Sylvia, I understand your plight. Desperado Los
Angeles-style is never fun. It's very uncomfortable to feel the rug go out
from under you. In answer to your question about what to do when you feel
like you're falling apart -- and I know you're probably not going to initially
or ever like my answer (but, hey, that's what I'm here for) -- is to go
ahead and fall apart. I could say it again or you could just go back a
sentence and I'll wait for you. I'm glad you're back. Yes, that's
what I said. Whether you know it now or not is that the main discomfort
(pain, angst, anguish, urge to obliterate the person or persons who are breaking
the contract, going back on their word, leaving town) is your...
Yes, your resistance to the moment. Of course, you don't
really want the thing that is happening to happen, that thing presently
being your whole world apparently coming apart right before your very
eyes. You assumed that this person's or these persons' promise(s) were
binding. His/her or their signature(s) the final word. You were on
your way. This was it. You had so many expectations dashed before
that surely, this one time, everything was going to work out.
Congratulations on your courage to keep wishing and wanting (I think those are
words to some Burt Bacharach song), and don't ever stop. Ever. But,
also, along with fanning your flame of desire, keep a steady eye on the tendency
for the heart to take on a job it is not trained for. Doing windows.
No, that's not it. Reason. The heart does not reason well. If
you give it that task, you'll be caught in a swell of expectation (and that's
not swell. Sorry. Especially for the play on words. Really
So, that's what I mean by "go ahead and fall
apart." Don't try to hold the house of cards together.
(Remember: "The one who tries to hold the house of cards together is
really the joker"? I just made that up. Maybe I'll go into the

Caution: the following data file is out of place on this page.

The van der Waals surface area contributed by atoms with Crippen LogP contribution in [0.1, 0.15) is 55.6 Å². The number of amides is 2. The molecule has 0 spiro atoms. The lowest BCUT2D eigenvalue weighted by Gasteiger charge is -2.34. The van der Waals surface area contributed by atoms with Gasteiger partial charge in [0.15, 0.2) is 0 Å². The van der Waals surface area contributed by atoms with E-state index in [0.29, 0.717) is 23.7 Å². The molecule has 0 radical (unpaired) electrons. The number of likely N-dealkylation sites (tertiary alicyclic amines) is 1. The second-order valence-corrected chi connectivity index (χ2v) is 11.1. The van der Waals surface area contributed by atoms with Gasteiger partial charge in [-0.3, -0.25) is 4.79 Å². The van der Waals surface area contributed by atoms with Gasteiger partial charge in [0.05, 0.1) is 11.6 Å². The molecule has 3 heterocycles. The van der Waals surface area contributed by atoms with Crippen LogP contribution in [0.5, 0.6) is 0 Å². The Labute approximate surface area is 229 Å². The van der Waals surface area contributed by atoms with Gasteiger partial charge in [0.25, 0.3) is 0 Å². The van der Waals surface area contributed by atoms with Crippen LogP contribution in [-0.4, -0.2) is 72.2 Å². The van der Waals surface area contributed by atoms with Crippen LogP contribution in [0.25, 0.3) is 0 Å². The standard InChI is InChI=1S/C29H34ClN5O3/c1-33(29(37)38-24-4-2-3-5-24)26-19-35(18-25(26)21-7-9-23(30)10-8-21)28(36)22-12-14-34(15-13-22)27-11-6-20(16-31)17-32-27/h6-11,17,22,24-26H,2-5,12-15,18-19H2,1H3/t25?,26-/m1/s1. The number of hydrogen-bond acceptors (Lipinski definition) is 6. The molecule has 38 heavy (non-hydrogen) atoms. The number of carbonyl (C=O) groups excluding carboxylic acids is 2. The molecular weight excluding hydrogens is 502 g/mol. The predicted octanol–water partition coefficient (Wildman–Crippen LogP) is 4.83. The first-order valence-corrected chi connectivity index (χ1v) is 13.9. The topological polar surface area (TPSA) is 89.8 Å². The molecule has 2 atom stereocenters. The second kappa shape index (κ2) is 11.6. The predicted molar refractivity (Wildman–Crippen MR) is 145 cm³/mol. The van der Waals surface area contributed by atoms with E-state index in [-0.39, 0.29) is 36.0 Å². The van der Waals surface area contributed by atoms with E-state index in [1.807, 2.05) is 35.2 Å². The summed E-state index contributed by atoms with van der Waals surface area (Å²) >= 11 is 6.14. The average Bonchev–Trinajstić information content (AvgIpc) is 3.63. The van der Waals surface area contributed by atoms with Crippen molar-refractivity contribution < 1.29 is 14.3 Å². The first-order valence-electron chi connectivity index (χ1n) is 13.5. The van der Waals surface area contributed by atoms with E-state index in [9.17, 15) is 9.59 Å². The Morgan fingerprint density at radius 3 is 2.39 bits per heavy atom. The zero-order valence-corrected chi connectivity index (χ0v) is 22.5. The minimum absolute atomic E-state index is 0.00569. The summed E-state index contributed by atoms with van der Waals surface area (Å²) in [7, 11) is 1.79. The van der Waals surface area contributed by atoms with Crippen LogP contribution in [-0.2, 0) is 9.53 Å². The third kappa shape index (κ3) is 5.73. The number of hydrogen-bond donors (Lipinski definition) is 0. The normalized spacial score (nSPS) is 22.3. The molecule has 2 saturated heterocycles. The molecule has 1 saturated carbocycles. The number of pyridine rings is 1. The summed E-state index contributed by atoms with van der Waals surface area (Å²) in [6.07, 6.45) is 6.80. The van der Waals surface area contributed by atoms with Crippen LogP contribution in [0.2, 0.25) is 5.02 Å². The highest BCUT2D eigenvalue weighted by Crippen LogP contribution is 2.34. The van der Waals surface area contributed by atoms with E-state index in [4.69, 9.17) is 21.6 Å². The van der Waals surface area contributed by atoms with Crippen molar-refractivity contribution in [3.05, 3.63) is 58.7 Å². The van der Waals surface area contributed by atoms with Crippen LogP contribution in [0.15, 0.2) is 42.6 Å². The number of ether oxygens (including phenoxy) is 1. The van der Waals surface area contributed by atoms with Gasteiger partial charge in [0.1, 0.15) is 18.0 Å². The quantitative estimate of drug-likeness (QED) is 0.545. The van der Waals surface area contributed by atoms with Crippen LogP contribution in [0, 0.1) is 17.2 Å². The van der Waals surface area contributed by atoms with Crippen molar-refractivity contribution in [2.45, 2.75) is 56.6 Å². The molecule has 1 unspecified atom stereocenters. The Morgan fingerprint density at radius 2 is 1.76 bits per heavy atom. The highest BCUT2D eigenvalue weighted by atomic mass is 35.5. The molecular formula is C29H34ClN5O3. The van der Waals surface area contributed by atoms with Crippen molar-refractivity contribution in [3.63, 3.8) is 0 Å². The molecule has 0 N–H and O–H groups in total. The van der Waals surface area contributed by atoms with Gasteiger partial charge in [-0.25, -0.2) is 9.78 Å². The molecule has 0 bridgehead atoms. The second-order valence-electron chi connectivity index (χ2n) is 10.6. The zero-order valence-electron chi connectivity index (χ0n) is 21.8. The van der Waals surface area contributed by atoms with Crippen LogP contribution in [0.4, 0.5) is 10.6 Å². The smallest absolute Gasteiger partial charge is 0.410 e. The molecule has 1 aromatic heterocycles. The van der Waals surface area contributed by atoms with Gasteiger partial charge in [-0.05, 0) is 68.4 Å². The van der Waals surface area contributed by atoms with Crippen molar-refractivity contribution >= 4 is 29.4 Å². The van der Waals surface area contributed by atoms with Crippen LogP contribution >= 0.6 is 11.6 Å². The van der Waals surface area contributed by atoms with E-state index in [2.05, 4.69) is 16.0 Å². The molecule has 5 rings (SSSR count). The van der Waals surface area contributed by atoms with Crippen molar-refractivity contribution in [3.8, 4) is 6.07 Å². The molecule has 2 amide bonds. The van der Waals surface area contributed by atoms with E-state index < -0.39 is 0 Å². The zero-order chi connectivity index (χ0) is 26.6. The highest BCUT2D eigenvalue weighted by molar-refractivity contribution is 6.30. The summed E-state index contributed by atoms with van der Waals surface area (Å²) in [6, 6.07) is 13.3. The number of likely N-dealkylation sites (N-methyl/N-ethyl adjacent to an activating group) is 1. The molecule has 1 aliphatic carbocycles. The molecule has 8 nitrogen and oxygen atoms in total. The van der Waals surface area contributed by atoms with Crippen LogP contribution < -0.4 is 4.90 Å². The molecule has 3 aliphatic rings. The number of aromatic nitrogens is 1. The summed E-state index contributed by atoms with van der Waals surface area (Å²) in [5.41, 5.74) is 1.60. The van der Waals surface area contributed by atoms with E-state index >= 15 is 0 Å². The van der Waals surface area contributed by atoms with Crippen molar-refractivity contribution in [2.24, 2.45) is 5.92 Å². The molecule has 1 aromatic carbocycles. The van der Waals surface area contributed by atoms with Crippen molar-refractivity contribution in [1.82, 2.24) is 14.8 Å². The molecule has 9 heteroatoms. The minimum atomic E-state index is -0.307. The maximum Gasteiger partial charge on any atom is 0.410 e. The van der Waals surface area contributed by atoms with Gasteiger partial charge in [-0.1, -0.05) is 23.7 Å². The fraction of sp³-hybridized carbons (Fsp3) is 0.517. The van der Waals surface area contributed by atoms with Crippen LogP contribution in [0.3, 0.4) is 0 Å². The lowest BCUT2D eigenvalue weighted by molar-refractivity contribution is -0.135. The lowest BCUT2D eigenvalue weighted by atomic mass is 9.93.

fortune cookie business.) The reason to do that is because, once you let
it all go, you'll automatically...
You'll be able to
(I've been diagnosed as having the obscure
You'll be able to think straight again -- which you're probably
not doing presently. Be able to consider new possibilities. New
alternatives. New ways to figure out how to wipe out the hard drives of
the name(s) on the now-worthless contract that could have catapulted you into
fame, glory, and a new outfit.
There's another way to look at the sudden dissolution of a
contract, and that is, despite your resistance to that occurrence, it was
supposed to happen and, ultimately, has happened for your own good. You
can think of this apparent disruption as a prelude to something coming that is
far beyond your imagination (you can almost hear Rod Serling, can't you?)
something so wonderful and far better than your original concept of success.
Actually, Sylvia, I see this as a golden opportunity to reach
deep within yourself and find out what you're really made of. To reaffirm
your goals and your passion to bring them about. Destruction is necessary
before transformation and rebuilding. The old must go before the new takes
place. Keep moving forward.
And no more signing contracts with invisible ink.